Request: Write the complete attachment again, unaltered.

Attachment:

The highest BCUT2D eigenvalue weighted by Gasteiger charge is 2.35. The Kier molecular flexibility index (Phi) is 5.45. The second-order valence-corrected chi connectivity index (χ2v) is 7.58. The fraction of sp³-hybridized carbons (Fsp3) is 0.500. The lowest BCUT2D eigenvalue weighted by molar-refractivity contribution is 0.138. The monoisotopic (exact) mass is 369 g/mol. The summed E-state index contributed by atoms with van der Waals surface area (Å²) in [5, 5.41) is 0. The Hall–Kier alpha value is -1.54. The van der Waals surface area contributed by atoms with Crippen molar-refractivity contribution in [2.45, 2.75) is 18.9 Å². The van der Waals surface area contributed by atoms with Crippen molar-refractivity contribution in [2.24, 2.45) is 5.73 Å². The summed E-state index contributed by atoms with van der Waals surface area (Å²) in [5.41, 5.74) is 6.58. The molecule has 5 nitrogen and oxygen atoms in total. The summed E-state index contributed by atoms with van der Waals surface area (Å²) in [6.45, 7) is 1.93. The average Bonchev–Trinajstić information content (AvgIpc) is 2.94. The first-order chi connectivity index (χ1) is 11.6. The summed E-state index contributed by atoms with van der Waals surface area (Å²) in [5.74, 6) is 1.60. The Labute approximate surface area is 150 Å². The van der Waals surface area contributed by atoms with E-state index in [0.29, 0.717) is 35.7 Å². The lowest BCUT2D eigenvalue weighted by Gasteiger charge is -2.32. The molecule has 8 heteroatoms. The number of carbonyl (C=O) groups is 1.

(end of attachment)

The highest BCUT2D eigenvalue weighted by Gasteiger charge is 2.35. The Kier molecular flexibility index (Phi) is 5.45. The second-order valence-corrected chi connectivity index (χ2v) is 7.58. The fraction of sp³-hybridized carbons (Fsp3) is 0.500. The lowest BCUT2D eigenvalue weighted by molar-refractivity contribution is 0.138. The monoisotopic (exact) mass is 369 g/mol. The summed E-state index contributed by atoms with van der Waals surface area (Å²) in [5, 5.41) is 0. The Hall–Kier alpha value is -1.54. The van der Waals surface area contributed by atoms with Crippen molar-refractivity contribution in [2.45, 2.75) is 18.9 Å². The van der Waals surface area contributed by atoms with Crippen molar-refractivity contribution in [2.24, 2.45) is 5.73 Å². The summed E-state index contributed by atoms with van der Waals surface area (Å²) in [5.41, 5.74) is 6.58. The molecule has 5 nitrogen and oxygen atoms in total. The summed E-state index contributed by atoms with van der Waals surface area (Å²) in [6.45, 7) is 1.93. The average Bonchev–Trinajstić information content (AvgIpc) is 2.94. The first-order chi connectivity index (χ1) is 11.6. The summed E-state index contributed by atoms with van der Waals surface area (Å²) in [5.74, 6) is 1.60. The Labute approximate surface area is 150 Å². The van der Waals surface area contributed by atoms with E-state index in [0.29, 0.717) is 35.7 Å². The lowest BCUT2D eigenvalue weighted by Gasteiger charge is -2.32. The molecule has 8 heteroatoms. The number of carbonyl (C=O) groups is 1.